Presentation Title

Unplanned Extubation in a Patient with Acute Hypercapnic Respiratory Failure: A Case Report

Format

Presentation

Start Date

6-11-2020 2:30 PM

End Date

6-11-2020 2:45 PM

Abstract

Introduction: Acute Respiratory Failure occurs from either pulmonary dysfunction or muscle pump failure resulting in hypercapnia, and/or hypoxemia. Approximate incidence in the U.S. is 360,000 cases per year and accounts for 36% of deaths in hospitalized patients. Endotracheal Intubation is crucial in advanced airway management and serves as a conduit between the patient and a ventilator. Clinical Vignette: A 71-year old obese, female nursing home resident with history of atrial fibrillation, congestive heart failure, diabetes mellitus, and chronic obstructive pulmonary disease presented to the hospital with cough and breathing difficulty. Physical examination was significant for marginal bradycardia, tachypnea, oxygen saturation of 97% on 2 liters by nasal cannula, and lower extremity bilateral pitting edema. Arterial blood gas analysis suggested a respiratory acidosis. BNP was elevated. Chest X-ray revealed likely perihilar infiltrates, pulmonary edema, small right pleural effusion, and cardiomegaly. She was initially managed for acute hypercapnic respiratory failure secondary to acute CHF excercebation with COPD, and placed on BiPAP. A trial of diuresis was unsuccessful with progressive hypoxemia and hypercapnia necessitating endotracheal intubation with mechanical ventilation. On day 3, she self-extubated; however, with monitoring, showed improvement on BIPAP with resulting clinical stabilization. Discussion: An unplanned extubation is the unintentional removal or dislodgement of a patient’s breathing tube either by the patient or by an external force. This occurs in about 7% of patients undergoing mechanical ventilation in an intensive care setting. It results in over 12,000 deaths annually, increases incidence of ventilator acquired pneumonia from 14% to 28% and the average ventilated patients ICU stay from 9 to 22 days. It is a fairly common occurrence in the ED, ICU, CVICU, and long term acute care facilities. Increased awareness, and education of personnel in these different clinical settings is critical. Healthcare organizations must accurately track data related to unplanned extubations, tailored to these diverse clinical settings, in order to effectively enact changes that optimally impact patient morbidity and mortality.

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Nov 6th, 2:30 PM Nov 6th, 2:45 PM

Unplanned Extubation in a Patient with Acute Hypercapnic Respiratory Failure: A Case Report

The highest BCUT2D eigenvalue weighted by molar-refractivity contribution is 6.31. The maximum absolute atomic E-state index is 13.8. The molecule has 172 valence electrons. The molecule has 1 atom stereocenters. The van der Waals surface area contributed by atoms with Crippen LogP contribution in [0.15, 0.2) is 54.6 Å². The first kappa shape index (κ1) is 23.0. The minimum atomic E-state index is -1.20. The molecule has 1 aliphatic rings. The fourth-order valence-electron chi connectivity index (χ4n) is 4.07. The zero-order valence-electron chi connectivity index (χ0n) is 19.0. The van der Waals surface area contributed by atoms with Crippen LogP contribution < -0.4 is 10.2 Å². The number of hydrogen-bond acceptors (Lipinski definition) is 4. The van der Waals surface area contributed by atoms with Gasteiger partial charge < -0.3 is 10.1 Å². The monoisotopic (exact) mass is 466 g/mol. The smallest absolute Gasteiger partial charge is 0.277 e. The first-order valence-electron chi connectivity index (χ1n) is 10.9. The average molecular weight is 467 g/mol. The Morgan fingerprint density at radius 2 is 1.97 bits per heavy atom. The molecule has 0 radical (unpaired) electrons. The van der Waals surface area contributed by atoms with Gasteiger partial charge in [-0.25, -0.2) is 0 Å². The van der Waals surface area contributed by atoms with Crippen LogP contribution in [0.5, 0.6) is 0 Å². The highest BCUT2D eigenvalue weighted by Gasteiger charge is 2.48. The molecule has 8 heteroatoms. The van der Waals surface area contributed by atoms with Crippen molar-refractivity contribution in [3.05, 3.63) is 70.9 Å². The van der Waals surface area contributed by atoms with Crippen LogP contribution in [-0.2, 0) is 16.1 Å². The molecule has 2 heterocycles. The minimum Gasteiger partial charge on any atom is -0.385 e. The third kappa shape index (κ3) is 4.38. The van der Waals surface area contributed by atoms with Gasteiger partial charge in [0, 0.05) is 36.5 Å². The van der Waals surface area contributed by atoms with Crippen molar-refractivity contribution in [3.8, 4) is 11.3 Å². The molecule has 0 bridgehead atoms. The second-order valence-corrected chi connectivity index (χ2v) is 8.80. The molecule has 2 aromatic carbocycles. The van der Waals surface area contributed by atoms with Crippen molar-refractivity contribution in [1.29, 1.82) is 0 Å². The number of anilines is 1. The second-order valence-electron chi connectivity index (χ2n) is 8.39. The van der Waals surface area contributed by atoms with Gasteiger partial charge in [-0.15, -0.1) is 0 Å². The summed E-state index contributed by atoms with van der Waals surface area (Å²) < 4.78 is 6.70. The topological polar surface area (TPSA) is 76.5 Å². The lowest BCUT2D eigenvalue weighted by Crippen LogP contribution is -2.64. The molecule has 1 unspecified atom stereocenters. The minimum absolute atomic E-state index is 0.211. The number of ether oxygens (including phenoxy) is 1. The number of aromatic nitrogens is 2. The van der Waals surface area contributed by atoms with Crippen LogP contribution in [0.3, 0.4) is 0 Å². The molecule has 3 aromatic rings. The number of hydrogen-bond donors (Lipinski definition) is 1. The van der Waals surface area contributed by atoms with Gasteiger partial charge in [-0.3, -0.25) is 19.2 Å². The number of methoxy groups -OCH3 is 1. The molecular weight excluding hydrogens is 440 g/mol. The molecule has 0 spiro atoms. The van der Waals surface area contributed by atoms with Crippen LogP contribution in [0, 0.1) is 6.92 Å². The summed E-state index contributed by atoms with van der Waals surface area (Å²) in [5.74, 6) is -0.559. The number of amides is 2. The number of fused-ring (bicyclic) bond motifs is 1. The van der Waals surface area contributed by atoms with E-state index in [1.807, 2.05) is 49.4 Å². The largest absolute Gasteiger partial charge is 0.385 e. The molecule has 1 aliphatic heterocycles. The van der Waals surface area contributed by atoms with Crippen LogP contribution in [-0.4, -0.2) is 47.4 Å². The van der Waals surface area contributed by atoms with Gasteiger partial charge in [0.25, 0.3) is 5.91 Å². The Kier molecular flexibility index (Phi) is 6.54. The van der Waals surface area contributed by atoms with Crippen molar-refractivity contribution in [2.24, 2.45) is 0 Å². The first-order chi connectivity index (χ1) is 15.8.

Introduction: Acute Respiratory Failure occurs from either pulmonary dysfunction or muscle pump failure resulting in hypercapnia, and/or hypoxemia. Approximate incidence in the U.S. is 360,000 cases per year and accounts for 36% of deaths in hospitalized patients. Endotracheal Intubation is crucial in advanced airway management and serves as a conduit between the patient and a ventilator. Clinical Vignette: A 71-year old obese, female nursing home resident with history of atrial fibrillation, congestive heart failure, diabetes mellitus, and chronic obstructive pulmonary disease presented to the hospital with cough and breathing difficulty. Physical examination was significant for marginal bradycardia, tachypnea, oxygen saturation of 97% on 2 liters by nasal cannula, and lower extremity bilateral pitting edema. Arterial blood gas analysis suggested a respiratory acidosis. BNP was elevated. Chest X-ray revealed likely perihilar infiltrates, pulmonary edema, small right pleural effusion, and cardiomegaly. She was initially managed for acute hypercapnic respiratory failure secondary to acute CHF excercebation with COPD, and placed on BiPAP. A trial of diuresis was unsuccessful with progressive hypoxemia and hypercapnia necessitating endotracheal intubation with mechanical ventilation. On day 3, she self-extubated; however, with monitoring, showed improvement on BIPAP with resulting clinical stabilization. Discussion: An unplanned extubation is the unintentional removal or dislodgement of a patient’s breathing tube either by the patient or by an external force. This occurs in about 7% of patients undergoing mechanical ventilation in an intensive care setting. It results in over 12,000 deaths annually, increases incidence of ventilator acquired pneumonia from 14% to 28% and the average ventilated patients ICU stay from 9 to 22 days. It is a fairly common occurrence in the ED, ICU, CVICU, and long term acute care facilities. Increased awareness, and education of personnel in these different clinical settings is critical. Healthcare organizations must accurately track data related to unplanned extubations, tailored to these diverse clinical settings, in order to effectively enact changes that optimally impact patient morbidity and mortality.